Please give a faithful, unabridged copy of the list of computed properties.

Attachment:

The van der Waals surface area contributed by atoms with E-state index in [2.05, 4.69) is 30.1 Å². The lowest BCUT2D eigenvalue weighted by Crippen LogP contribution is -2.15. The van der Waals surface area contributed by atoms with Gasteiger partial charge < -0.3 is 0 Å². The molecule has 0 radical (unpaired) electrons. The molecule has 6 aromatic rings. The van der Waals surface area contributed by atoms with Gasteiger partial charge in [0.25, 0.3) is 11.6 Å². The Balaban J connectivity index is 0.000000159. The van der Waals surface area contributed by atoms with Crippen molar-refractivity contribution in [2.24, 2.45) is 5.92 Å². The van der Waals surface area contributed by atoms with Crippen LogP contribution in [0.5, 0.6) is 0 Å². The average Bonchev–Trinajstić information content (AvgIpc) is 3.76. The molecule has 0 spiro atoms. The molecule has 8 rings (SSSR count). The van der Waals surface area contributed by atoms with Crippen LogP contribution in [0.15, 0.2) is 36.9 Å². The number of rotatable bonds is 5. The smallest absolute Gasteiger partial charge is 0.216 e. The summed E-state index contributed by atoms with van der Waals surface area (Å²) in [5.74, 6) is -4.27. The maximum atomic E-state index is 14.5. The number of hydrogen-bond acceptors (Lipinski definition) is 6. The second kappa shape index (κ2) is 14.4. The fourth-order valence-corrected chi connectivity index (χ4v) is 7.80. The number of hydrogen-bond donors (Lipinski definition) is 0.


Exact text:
The van der Waals surface area contributed by atoms with E-state index in [2.05, 4.69) is 30.1 Å². The lowest BCUT2D eigenvalue weighted by Crippen LogP contribution is -2.15. The van der Waals surface area contributed by atoms with Gasteiger partial charge < -0.3 is 0 Å². The molecule has 0 radical (unpaired) electrons. The molecule has 6 aromatic rings. The van der Waals surface area contributed by atoms with Gasteiger partial charge in [0.25, 0.3) is 11.6 Å². The Balaban J connectivity index is 0.000000159. The van der Waals surface area contributed by atoms with Crippen molar-refractivity contribution in [2.24, 2.45) is 5.92 Å². The van der Waals surface area contributed by atoms with Crippen LogP contribution in [0.5, 0.6) is 0 Å². The average Bonchev–Trinajstić information content (AvgIpc) is 3.76. The molecule has 0 spiro atoms. The molecule has 8 rings (SSSR count). The van der Waals surface area contributed by atoms with Crippen LogP contribution in [0.15, 0.2) is 36.9 Å². The number of rotatable bonds is 5. The smallest absolute Gasteiger partial charge is 0.216 e. The summed E-state index contributed by atoms with van der Waals surface area (Å²) in [5.74, 6) is -4.27. The maximum atomic E-state index is 14.5. The number of hydrogen-bond acceptors (Lipinski definition) is 6. The second kappa shape index (κ2) is 14.4. The fourth-order valence-corrected chi connectivity index (χ4v) is 7.80. The number of hydrogen-bond donors (Lipinski definition) is 0.